numbers extracted from keyword strings in the corresponding
              working files.

       -Nname[:[rev]]
              Act like -n, except override any previous assignment of name.

       -orange
              deletes ("outdates") the revisions given by range.  A range
              consisting of a single revision number means that revision.  A
              range consisting of a branch number means the latest revision on
              that branch.  A range of the form rev1:rev2 means revisions rev1
              to rev2 on the same branch, :rev means from the beginning of the
              branch containing rev up to and including rev, and rev: means
              from revision rev to the end of the branch containing rev.  None
              of the outdated revisions can have branches or locks.

       -q     Run quietly; do not print diagnostics.

       -I     Run interactively, even if the standard input is not a terminal.

       -sstate[:rev]
              Set the state attribute of the revision rev to state.  If rev is
              a branch number, assume the latest revision on that branch.  If
              rev is omitted, assume the latest revision on the default
              branch.  Any identifier is acceptable for state.  A useful set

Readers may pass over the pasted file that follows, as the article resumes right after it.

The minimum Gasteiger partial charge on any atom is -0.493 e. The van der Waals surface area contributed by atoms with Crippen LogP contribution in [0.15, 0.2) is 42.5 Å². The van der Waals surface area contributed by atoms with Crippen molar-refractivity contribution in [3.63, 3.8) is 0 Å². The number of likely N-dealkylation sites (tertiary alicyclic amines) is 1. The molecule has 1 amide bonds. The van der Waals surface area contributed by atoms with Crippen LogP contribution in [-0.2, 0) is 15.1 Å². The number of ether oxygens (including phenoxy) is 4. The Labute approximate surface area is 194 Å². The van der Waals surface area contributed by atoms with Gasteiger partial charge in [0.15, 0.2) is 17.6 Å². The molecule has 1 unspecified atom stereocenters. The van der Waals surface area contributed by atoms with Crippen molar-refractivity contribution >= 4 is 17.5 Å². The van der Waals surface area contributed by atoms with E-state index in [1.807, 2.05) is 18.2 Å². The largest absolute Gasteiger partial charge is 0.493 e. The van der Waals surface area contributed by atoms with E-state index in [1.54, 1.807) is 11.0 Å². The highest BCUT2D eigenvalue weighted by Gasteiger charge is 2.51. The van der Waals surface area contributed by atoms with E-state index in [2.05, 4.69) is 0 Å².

of states is Exp (for experimental), Stab (for stable), and Rel
              (for released).  By default, ci(1) sets the state of a revision
              to Exp.

       -t[file]
              Write descriptive text from the contents of the named file into
              the RCS file, deleting the existing text.  The file pathname
              cannot begin with -.  If file is omitted, obtain the text from
              standard input, terminated by end-of-file or by a line
              containing . by itself.  Prompt for the text if interaction is
              possible; see -I.  With -i, descriptive text is obtained even if
              -t is not given.

       -t-string
              Write descriptive text from the string into the RCS file,
              deleting the existing text.

       -T     Preserve the modification time on the RCS file unless a revision
              is removed.  This option can suppress extensive recompilation
              caused by a make(1) dependency of some copy of the working file
              on the RCS file.  Use this option with care; it can suppress
              recompilation even when it is needed, i.e. when a change to the
              RCS file would mean a change to keyword strings in the working
              file.

       -V     Print RCS's version number.

       -Vn    Emulate RCS version n.  See co(1) for details.

       -xsuffixes
              Use suffixes to characterize RCS files.  See ci(1) for details.

       -zzone Use zone as the default time zone.  This option has no effect;